The FIA did not confirm whether the rules would be implemented in Montreal, with the announcement made little more than 24 hours before Friday's opening practice session at the ninth Grand Prix of the season.

The FIA statement said: "Following the eighth round of this year's FIA Formula One World Championship, during which the phenomenon of aerodynamic oscillations ("porpoising") of the new generation of Formula 1 cars, and the effect of this during and after the race on the physical condition of the drivers was once again visible, the FIA, as the governing body of the sport, has decided that, in the interests of the safety, it is necessary to intervene to require that the teams make the necessary adjustments to reduce or to eliminate this phenomenon."

The FIA added that it would also begin an investigation - in consultation with teams - as to how to reduce porpoising in the "medium term".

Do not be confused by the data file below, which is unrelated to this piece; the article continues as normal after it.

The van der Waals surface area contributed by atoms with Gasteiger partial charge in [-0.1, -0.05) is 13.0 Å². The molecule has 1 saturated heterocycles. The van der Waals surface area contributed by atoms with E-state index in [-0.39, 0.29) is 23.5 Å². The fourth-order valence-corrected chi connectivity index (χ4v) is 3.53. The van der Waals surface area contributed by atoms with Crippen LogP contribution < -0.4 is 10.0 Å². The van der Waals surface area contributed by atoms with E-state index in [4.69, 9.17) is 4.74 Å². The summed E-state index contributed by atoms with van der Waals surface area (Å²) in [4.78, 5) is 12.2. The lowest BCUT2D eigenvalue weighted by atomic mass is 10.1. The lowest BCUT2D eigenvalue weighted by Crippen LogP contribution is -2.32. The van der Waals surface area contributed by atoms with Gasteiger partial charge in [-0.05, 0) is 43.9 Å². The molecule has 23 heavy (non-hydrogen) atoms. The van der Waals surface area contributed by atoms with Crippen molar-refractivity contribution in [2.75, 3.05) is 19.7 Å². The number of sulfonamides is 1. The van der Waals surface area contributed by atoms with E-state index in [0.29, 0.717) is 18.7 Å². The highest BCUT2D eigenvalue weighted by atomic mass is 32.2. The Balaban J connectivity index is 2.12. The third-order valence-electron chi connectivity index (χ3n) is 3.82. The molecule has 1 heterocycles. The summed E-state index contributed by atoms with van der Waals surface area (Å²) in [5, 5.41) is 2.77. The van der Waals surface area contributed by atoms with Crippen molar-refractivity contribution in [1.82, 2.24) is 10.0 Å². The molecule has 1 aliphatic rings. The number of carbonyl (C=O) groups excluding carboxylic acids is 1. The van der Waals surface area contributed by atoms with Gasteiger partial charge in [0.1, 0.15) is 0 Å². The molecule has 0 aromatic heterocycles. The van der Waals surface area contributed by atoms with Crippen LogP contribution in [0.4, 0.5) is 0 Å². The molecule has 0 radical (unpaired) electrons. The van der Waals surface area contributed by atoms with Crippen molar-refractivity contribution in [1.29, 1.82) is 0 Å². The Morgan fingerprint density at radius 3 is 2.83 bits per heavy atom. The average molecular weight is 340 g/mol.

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It was also explained the decision was influenced by concerns over the pain and distraction caused by porpoising potentially distracting drivers and causing high-speed crashes.

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Lewis Hamilton was clearly in pain getting out of his car after his Mercedes suffered more porpoising issues in Azerbaijan, prompting Toto Wolff to apologise to him

Hamilton, along with Mercedes team-mate George Russell and team principal Toto Wolff, had been speaking of safety concerns since the early stages of the season, but with more cars suffering in Baku, almost universal support came from around the paddock.